Hunting turkey in Afghanistan

December 18-22, Herat, Afghanistan

Merry Christmas, Ding-dong merrily on high, kisses under the mistletoe, etc.

Saddam was caught whilst I was in Kooklam (centre of Kushk) last week. His capture failed to make so much as a ripple in these parts. I did hear about it, firstly after we were called on the HF (High frequency) radio by Martha (the English nurse), who can be relied upon to make sure all the essential news and gossip gets around. I tuned into the world service immediately afterwards to get the details. I was expecting more excitement in Herat but I’m yet to find anyone from outside the ex-pat community who really gives a damn. The most worldly of our national staff say simply that he was a dictator and that it’s good that he has been deposed. They told me that most people in Afghanistan either aren’t interested or are pleased. Most people in Kushk-e-Khona are far more concerned about whether they are going to survive the winter than in a supposed war between Islam and the Western world. My impression of Afghans is that the vast majority simply want peace and security. Despite being a predominantly rural, conservative, Islamic society with more than its fair share of rogue mullahs, Afghanistan has a long and well-earned reputation for tolerance. Despite having been invaded, its treasures pillaged and looted, its men slaughtered and its women raped by innumerable foreigners over the centuries, murderers, guests and tourists alike have always lauded Afghans for their hospitality. It’s a cliché to call Afghans “lovers of freedom” (who isn’t?) but distinguished writers all seem to do so, so I shall too, to make a point. None of Afghanistan’s invaders or leaders have succeeded in homogenizing the Afghans into a single people. A stroll around the Herat Bazaar reveals a bewildering array of facial characteristics; eye colours from deep mahogany to icy blue, noses from great hooks to little buttons, long pointed chins and soft round ones, dark, dark brown and pale, freckle covered complexions, little dumpy, short and scrawny and huge bear-like frames. There are even red heads here and it’s not just the henna. Apparently genetic heirs of the red hairs of Alexander the Great, there are carrot tops and freckles dotted around all over.

The point of this little diversion was to illustrate the fact that Afghanistan is very diverse, locally, tribally and regionally and the thought of even a Muslim dictator is anathema to the majority.

On a more informal note, we’re off tomorrow a mission to procure Christmas dinner. The turkey hunt, scheduled for tomorrow, has excited the hunter-gather in me. Time for bed now though. It’s nice and cosy and snowing outside.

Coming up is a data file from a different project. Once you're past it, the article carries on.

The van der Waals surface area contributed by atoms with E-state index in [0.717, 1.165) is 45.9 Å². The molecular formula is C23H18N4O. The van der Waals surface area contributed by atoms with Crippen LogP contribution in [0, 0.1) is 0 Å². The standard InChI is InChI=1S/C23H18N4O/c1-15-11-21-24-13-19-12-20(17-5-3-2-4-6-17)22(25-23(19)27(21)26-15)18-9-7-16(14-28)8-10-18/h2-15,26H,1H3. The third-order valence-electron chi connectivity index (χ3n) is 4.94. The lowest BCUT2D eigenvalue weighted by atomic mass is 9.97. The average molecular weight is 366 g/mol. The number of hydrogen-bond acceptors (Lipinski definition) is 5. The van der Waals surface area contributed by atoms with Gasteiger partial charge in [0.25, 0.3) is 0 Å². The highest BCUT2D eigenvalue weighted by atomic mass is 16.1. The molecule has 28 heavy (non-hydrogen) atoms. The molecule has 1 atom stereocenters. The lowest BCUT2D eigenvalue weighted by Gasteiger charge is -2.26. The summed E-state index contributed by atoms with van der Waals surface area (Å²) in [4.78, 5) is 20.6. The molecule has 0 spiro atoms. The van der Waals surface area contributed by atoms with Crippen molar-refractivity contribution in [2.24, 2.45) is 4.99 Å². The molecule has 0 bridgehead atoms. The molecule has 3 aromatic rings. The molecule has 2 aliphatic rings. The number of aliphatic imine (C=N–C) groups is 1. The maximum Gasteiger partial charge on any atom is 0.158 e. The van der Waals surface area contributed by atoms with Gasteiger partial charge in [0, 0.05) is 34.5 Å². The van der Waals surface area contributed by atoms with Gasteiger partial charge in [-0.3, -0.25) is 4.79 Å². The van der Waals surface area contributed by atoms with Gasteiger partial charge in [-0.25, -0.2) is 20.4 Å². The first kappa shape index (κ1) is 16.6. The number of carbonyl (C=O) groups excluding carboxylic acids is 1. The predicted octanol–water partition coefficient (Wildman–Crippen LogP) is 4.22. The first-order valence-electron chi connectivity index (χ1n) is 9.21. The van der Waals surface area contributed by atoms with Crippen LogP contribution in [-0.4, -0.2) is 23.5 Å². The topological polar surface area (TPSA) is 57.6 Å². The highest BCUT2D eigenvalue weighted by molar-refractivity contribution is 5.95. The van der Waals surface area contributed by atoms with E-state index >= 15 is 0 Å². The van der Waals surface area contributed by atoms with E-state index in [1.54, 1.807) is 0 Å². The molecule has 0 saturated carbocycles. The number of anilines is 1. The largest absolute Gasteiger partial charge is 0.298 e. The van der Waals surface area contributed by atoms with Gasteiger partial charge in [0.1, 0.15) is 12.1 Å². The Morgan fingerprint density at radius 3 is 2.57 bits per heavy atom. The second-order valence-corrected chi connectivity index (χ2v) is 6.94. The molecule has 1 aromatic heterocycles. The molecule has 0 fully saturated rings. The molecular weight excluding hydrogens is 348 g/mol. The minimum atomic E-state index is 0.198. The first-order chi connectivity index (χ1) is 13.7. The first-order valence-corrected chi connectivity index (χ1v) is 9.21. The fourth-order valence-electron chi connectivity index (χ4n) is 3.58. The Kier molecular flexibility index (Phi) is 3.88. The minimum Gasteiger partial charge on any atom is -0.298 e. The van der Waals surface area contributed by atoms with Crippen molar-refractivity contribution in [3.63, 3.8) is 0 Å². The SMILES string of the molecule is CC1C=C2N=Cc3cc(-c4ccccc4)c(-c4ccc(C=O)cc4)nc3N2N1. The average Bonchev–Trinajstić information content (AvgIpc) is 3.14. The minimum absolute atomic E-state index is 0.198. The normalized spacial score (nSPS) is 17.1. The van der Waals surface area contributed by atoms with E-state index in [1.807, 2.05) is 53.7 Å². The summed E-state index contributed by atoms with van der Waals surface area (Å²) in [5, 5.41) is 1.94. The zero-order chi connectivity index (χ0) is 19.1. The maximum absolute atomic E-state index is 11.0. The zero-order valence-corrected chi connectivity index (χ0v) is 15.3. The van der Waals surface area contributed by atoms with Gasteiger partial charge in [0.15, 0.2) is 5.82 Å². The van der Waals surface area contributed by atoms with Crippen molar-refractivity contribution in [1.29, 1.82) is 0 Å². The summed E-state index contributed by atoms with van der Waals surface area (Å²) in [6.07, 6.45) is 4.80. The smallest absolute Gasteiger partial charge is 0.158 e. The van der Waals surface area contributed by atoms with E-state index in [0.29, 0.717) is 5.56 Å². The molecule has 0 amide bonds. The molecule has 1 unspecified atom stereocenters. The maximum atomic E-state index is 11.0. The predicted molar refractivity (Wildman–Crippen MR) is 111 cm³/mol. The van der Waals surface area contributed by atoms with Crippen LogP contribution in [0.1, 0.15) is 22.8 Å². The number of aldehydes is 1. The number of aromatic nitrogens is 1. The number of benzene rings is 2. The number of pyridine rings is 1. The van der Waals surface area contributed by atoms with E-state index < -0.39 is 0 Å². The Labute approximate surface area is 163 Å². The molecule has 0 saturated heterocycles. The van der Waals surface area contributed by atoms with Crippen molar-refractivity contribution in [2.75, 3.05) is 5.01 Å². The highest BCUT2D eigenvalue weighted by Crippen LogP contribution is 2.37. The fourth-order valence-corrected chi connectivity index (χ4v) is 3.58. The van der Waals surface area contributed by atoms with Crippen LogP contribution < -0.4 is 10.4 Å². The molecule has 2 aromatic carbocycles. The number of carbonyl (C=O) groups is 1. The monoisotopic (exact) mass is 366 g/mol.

It’s a wet, slushy morning on the 22nd. Suddenly panicking at the thought of missing Christmas dinner, even though we have Turkey in the neighbourhood the oven is in Herat, so we’re off a day early. A day of rain and the roads, about 3 hours if slightly wet, are practically impassable. We risked our lives, or at least our Christmas, by driving a couple of kilometers away from the Herat to a village where we were assured that there were turkeys. When we arrived in the thickening sleet we were told that there were none for sale. Baktash, our interpreter was joking that he had bought one himself for Christmas. We brushed him aside whilst worrying about losing face in Herat, particularly since I have procured sausage, ham, bacon, Christmas pudding, unsalted butter, salmon and champagne. It was a matter of pride that I also came home with turkey. We were told that there was no turkey for sale in this particular village, because someone had bought the last one the previous night. I couldn’t believe it, there were no other NGOs for miles and turkeys were kept for their 40 large eggs a year and very rarely eaten.

With the snow flakes becoming more sleety and the ground more slushy we couldn’t risk hanging around any more and so we headed back towards Herat. After about an hour I asked the drivers to stop so that we could ask one more time if there were any turkeys. The name in Dari is _______ which literally translated means ‘elephant chicken’. The man we asked assured us that he had a couple of elephant chickens to sell, and if we waited a few minutes he would fetch them. After about 20 minutes we were wondering if he was having to wrestle the giant birds to the ground, but it was then that we saw him racing along the crest of the hill with 2 pairs of birds squawking and gobbling in front of him, feathers all puffed up, trying not to suffer the indignity of being caught and roasted for the infidels’ festival. The birds are as free range as you could possibly get, and will probably be as tough as the proverbial old boot, or as tough as the average Afghan free-range chicken, which have been most appropriately described as miniature feathered pterodactyls.
Now I’m back in the office in Herat with turkey shit drying on my shoes and trousers and have proudly displayed the main course of the meal, the rest of the house want to keep the birds as pets! I’m encouraging them (Darby and Joan, aka Christmas dinner) to keep up their impressively annoying loud gobbling so that by Christmas day the swish of the cooks knife will be a relief to all.

Seasonal cheer, mulled wine, carols and hugs, big kisses, J